Olsen on Sales: Always & Nevers

THERE ARE stylistic differences in sales. Some sellers are more relationship based and laid back, while others are more hustle/bring value serious type sellers. Master Sellers calibrate their style to the customer preference. While style is important, there are approaches that are always and never techniques.

Never

Ask a customer, “What do you need today?” This brings zero value. It says, “Will you do all the work and tell me what you want and what you want to pay?”

There are some charming sellers who can get away with this. These sellers are about one in 40, so if you are Mr. or Ms. Charisma, I am happy for you, but for the rest of us this approach will create a lot of poor treatment—it’s irritating to busy buyers to deal with lazy sellers—and deservedly so.

I tell charismatic sellers, “Yes, you can get away with the lazy albeit charming approach, but your career will grow bigger and faster if you add value beyond your great personality.”

Always

Offer customers multiples of multiple items. Many sellers come to customers with one of one item. These calls are short, uninteresting, and low value for the customer and low potential for the seller. The Master Seller brings multiples of multiple items which brings more value to the customer, gives the Master Seller more chances to get an order and sends the message to the customer that they are dealing with a volume supplier, not a onesie-twosie salesperson pleading for scraps.

Why don’t most sellers bring more items to calls? Because it’s more work.

Never

Call customers inconsistently. This sends the message that we’re only there for the order, that we’re just a deal seller, not a relationship seller who wants to bring persistent and consistent value. In addition, it makes building the relationship with the customer more difficult because of the inconsistency of contact.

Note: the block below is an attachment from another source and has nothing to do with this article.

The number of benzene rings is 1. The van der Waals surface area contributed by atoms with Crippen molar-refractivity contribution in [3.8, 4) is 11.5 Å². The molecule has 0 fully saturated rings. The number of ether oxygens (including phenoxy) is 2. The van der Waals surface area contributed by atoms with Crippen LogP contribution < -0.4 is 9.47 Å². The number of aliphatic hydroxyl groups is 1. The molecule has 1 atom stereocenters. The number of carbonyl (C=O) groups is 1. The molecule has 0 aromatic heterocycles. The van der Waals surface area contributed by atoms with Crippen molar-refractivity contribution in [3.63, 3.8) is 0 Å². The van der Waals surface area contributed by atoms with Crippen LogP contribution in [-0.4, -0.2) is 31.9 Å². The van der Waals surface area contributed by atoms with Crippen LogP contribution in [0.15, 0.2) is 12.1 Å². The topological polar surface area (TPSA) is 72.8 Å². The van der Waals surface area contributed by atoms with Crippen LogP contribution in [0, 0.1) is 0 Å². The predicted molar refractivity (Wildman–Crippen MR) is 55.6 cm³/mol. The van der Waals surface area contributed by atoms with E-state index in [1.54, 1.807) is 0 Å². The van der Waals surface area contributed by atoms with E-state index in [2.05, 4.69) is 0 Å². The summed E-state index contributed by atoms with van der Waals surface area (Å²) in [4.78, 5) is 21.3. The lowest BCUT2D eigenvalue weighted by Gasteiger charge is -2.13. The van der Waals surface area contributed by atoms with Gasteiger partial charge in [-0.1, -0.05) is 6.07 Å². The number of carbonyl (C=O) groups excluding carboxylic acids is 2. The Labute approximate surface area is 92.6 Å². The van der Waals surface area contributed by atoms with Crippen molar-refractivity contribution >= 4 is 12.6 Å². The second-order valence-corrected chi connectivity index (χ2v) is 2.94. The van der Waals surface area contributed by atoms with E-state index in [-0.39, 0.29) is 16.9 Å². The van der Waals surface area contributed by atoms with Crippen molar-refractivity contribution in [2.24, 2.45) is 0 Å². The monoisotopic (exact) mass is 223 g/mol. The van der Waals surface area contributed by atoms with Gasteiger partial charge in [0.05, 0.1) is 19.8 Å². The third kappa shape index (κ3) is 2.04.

Always

Call customers in a consistent way. I prefer the same time and same day. This way the customer learns to expect us and count on us. We become part of their “business rhythm.” We begin to integrate ourselves into their business.

Sellers will say to me, “I only want to call them when I have a good deal.” This is a flawed strategy. First, hustle hard(er?) to find good deals. Second, our job is to be consistently competitive. We won’t always have the best deal, but consistent competitiveness trumps the occasional best deal over the long run.

Never

Flip prices. We are not in a hurry to give our customers a price.

Always

Find out the need behind the question before we give the price. When a customer asks us for a price (inquiry), we slow the process down and ask questions first. Is our customer just pricing their inventory? Checking the market? Did they just buy three and want to see what we would have quoted? Keeping their favorite supplier honest?

When we slow the inquiry process down, we send the message that we care that we are professional, and that we expect to get the business.

Grade? Species? Tally? Quality of supplier? Shipment? Volume? What are we thinking of paying? When are you going to buy this? And any options on the above before we give a price.

Never

Give the prices without asking for the order.

Customer: “What’s your price on a couple trucks of 2×4 #2 14’s?”

Seller: “We can get those into you at $650/MBF.” (Then silently wait for the customer to buy.)

The problem with this approach is it works, leading many to think it’s good. It works. It just doesn’t work as well as…

Always

Asking for the order when we give the price.

Customer: “What’s your price on a couple trucks of 2×4 #2 14’s?”

Master Seller (after asking the questions above): “We can pick those up for $650/MBF, which is a good deal. Do you want to put those on?”

This approach not only garners more orders, it also sends the correct message that we expect to get the order(s), which over the short and long term will bring us more business.

 

James Olsen is principal of Reality Sales Training, Portland, Or. Call him at (503) 544-3572 or email james@realitysalestraining.com.

 

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